International Relations Science & Tech

Space cooperation between India and the United States

The agreement between India and the United States to advance space collaboration in several areas, including human space exploration and commercial space partnership, falls at a critical juncture for both countries. This follows the eighth meeting of the United States-India Civil Space Joint Working Group (CSJWG) on January 30-31, 2023.

Factors limiting India-US space cooperation

  • Misalignment in the two countries’ space interests: The first structural factor limiting long-term growth is The mismatch in the two countries’ interests in outer space is reflected in India-US space cooperation.
  • Although the United States and its partners emphasise the importance of maintaining capabilities in low-Earth orbit, their sights are firmly set on the moon.
  • India’s current focus is on improving its satellite launch capabilities: India’s scientific community is working to improve the country’s capability in and below earth orbits. The Gaganyaan human space flight programme aims to ensure India’s long-term human presence in space. This is not to say that India does not have aspirations for the moon, Mars, and beyond. However, India’s top priority is to significantly increase its satellite and launch capabilities in earth orbit in order to catch up with other spacefaring nations such as China.
  • The asymmetry in capabilities: The United States has the most registered satellites in space. It also has a variety of launch vehicles that serve both commercial and national-security purposes.
  • For example, in the private sector: SpaceX, for example, achieved a record 61 launches in 2022, far exceeding the number of launches undertaken by any other commercial entity or country. The American private sector has also taken on the challenge of replacing the International Space Station with a network of smaller stations by 2030.
  • The greatest challenge for India here is a lack of capacity: the country has just over 60 satellites in orbit and cannot launch more than ten satellites per year. In addition, the Indian government only opened the space industry to the private sector in 2020. Because the United States already has a large network of space cooperation partners, it has few technical incentives to collaborate with India.
  • Disagreements about how to govern space activities: Disagreements over how to best govern space activities on the moon and other celestial bodies exacerbate these issues. Despite countries’ willingness to collaborate, structural factors outweigh diplomatic incentives to pursue long-term cooperation.

Have you heard of “NISAR”?

  • Under a partnership agreement signed in 2014, space agencies from the United States and India collaborated to build NISAR.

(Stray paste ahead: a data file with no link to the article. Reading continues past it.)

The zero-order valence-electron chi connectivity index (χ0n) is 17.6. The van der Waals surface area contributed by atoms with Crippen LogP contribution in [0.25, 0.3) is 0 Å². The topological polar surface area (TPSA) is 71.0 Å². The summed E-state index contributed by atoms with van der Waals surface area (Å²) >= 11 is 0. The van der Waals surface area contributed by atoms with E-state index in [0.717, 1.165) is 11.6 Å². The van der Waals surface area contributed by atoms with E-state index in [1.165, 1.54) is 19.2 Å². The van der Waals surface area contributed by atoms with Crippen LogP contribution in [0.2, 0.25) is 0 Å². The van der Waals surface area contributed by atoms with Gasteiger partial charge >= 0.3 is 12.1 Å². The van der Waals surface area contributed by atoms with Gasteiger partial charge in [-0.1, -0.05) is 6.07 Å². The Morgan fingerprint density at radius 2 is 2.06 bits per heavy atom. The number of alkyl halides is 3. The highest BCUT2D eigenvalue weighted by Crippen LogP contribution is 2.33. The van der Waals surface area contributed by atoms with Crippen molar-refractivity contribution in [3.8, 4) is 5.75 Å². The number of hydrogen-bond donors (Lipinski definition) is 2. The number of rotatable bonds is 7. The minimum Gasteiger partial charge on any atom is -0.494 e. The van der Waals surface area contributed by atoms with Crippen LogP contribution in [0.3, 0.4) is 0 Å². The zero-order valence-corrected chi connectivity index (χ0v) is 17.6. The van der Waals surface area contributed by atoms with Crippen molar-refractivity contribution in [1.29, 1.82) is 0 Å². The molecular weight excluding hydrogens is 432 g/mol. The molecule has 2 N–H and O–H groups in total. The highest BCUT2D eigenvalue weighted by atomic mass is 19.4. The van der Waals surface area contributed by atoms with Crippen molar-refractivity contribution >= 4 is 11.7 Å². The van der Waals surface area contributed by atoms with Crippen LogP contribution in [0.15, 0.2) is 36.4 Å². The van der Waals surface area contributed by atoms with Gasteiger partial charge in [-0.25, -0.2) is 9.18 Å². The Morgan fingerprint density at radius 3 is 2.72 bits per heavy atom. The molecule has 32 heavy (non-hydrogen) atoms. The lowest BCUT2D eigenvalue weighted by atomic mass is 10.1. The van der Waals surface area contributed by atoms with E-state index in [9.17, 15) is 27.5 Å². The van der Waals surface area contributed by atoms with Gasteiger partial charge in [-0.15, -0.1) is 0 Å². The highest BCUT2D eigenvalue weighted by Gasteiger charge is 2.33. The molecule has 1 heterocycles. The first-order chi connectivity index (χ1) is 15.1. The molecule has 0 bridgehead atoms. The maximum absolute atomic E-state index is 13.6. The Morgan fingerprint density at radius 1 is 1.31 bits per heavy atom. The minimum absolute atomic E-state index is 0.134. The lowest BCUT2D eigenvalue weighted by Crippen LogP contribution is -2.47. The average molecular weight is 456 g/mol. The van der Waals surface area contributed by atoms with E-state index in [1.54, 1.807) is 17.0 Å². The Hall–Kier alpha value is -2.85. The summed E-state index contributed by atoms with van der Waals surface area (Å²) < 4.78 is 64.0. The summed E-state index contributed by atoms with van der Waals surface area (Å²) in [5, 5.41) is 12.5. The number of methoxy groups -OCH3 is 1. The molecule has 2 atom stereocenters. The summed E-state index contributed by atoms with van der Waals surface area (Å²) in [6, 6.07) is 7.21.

• The satellite, weighing 2,800 kilogrammes, is equipped with both L-band and S-band synthetic aperture radar (SAR) instruments, making it a dual-frequency imaging radar satellite.
  • ISRO provided the S-band radar, the GSLV launch system, and the spacecraft, while NASA provided the L-band radar, GPS, a high-capacity solid-state recorder to store data, and a payload data subsystem.
  • The satellite’s large 39-foot stationary antenna reflector is also an important component.
  • The reflector, which is made of gold-plated wire mesh, will be used to focus the radar signals emitted and received by the upward-facing feed on the instrument structure.

Some novel solution

  • Sustained engagement: The traditional approach to fostering long-term cooperation is to maintain engagement between academics, the private sector, and state-led entities in both countries. Collaboration on highly specialised projects such as the NASA-ISRO Synthetic Aperture Radar (NISAR) mission could also result in long-term engagement.
  • Collaboration and cooperation between public and private entities: Cooperation can take the form of a partnership between state and private entities, or, as agreed at the most recent meeting, a convention of American and Indian aerospace companies to advance collaboration under NASA’s Commercial Lunar Payload Services (CLPS) programme. A similar arrangement could be expanded.
  • Reducing reliance: India could send astronauts to train at private American companies. This could assist India in reducing its reliance on Russia while ISRO constructs its own astronaut training facility.
  • Another novel arrangement could be a consortium led by the government-owned New Space India Limited that includes private companies in the United States. This arrangement could hasten India’s human spaceflight programme while also allowing the US to accommodate Indian interests in earth orbit.

@the end

The United States and India have made significant advances in the private space sector. Together, these initiatives have the potential to shape and influence US and Indian space policies and programmes over the next decade.

And get notified everytime we publish a new blog post.